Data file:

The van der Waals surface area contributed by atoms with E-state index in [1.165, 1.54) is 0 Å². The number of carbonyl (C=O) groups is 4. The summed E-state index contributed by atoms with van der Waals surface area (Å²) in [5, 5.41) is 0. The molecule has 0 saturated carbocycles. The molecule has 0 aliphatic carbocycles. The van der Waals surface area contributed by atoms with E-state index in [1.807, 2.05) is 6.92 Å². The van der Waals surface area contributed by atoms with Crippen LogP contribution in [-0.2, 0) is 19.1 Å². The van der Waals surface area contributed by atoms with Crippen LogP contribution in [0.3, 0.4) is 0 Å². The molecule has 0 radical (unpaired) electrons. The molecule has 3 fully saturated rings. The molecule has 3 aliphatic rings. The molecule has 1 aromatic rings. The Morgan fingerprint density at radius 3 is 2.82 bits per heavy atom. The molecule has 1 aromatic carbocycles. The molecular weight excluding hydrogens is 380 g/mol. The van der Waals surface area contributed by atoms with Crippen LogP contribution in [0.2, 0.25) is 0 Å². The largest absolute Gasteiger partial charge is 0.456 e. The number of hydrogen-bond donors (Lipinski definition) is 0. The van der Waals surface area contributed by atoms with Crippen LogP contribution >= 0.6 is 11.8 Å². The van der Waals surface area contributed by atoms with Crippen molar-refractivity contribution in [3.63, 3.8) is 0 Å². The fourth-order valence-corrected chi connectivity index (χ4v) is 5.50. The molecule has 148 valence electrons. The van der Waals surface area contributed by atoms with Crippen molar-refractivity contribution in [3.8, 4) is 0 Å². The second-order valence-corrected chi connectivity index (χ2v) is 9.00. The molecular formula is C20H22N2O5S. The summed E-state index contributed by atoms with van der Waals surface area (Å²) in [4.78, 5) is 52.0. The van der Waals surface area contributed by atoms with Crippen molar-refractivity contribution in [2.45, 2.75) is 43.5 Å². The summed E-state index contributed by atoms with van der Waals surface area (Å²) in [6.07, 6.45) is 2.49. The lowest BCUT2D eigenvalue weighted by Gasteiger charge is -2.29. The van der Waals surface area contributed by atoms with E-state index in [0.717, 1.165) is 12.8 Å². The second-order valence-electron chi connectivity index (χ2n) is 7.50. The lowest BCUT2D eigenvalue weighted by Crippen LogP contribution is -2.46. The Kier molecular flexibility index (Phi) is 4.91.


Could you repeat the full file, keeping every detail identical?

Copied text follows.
The van der Waals surface area contributed by atoms with E-state index in [1.165, 1.54) is 0 Å². The number of carbonyl (C=O) groups is 4. The summed E-state index contributed by atoms with van der Waals surface area (Å²) in [5, 5.41) is 0. The molecule has 0 saturated carbocycles. The molecule has 0 aliphatic carbocycles. The van der Waals surface area contributed by atoms with E-state index in [1.807, 2.05) is 6.92 Å². The van der Waals surface area contributed by atoms with Crippen LogP contribution in [-0.2, 0) is 19.1 Å². The van der Waals surface area contributed by atoms with Crippen LogP contribution in [0.3, 0.4) is 0 Å². The molecule has 0 radical (unpaired) electrons. The molecule has 3 fully saturated rings. The molecule has 3 aliphatic rings. The molecule has 1 aromatic rings. The Morgan fingerprint density at radius 3 is 2.82 bits per heavy atom. The molecule has 1 aromatic carbocycles. The molecular weight excluding hydrogens is 380 g/mol. The van der Waals surface area contributed by atoms with Crippen LogP contribution in [0.2, 0.25) is 0 Å². The largest absolute Gasteiger partial charge is 0.456 e. The number of hydrogen-bond donors (Lipinski definition) is 0. The van der Waals surface area contributed by atoms with Crippen LogP contribution >= 0.6 is 11.8 Å². The van der Waals surface area contributed by atoms with Crippen molar-refractivity contribution in [3.63, 3.8) is 0 Å². The fourth-order valence-corrected chi connectivity index (χ4v) is 5.50. The molecule has 148 valence electrons. The van der Waals surface area contributed by atoms with Crippen molar-refractivity contribution in [3.8, 4) is 0 Å². The second-order valence-corrected chi connectivity index (χ2v) is 9.00. The molecular formula is C20H22N2O5S. The summed E-state index contributed by atoms with van der Waals surface area (Å²) in [4.78, 5) is 52.0. The van der Waals surface area contributed by atoms with Crippen molar-refractivity contribution in [2.45, 2.75) is 43.5 Å². The summed E-state index contributed by atoms with van der Waals surface area (Å²) in [6.07, 6.45) is 2.49. The lowest BCUT2D eigenvalue weighted by Gasteiger charge is -2.29. The van der Waals surface area contributed by atoms with E-state index in [0.717, 1.165) is 12.8 Å². The second-order valence-electron chi connectivity index (χ2n) is 7.50. The lowest BCUT2D eigenvalue weighted by Crippen LogP contribution is -2.46. The Kier molecular flexibility index (Phi) is 4.91.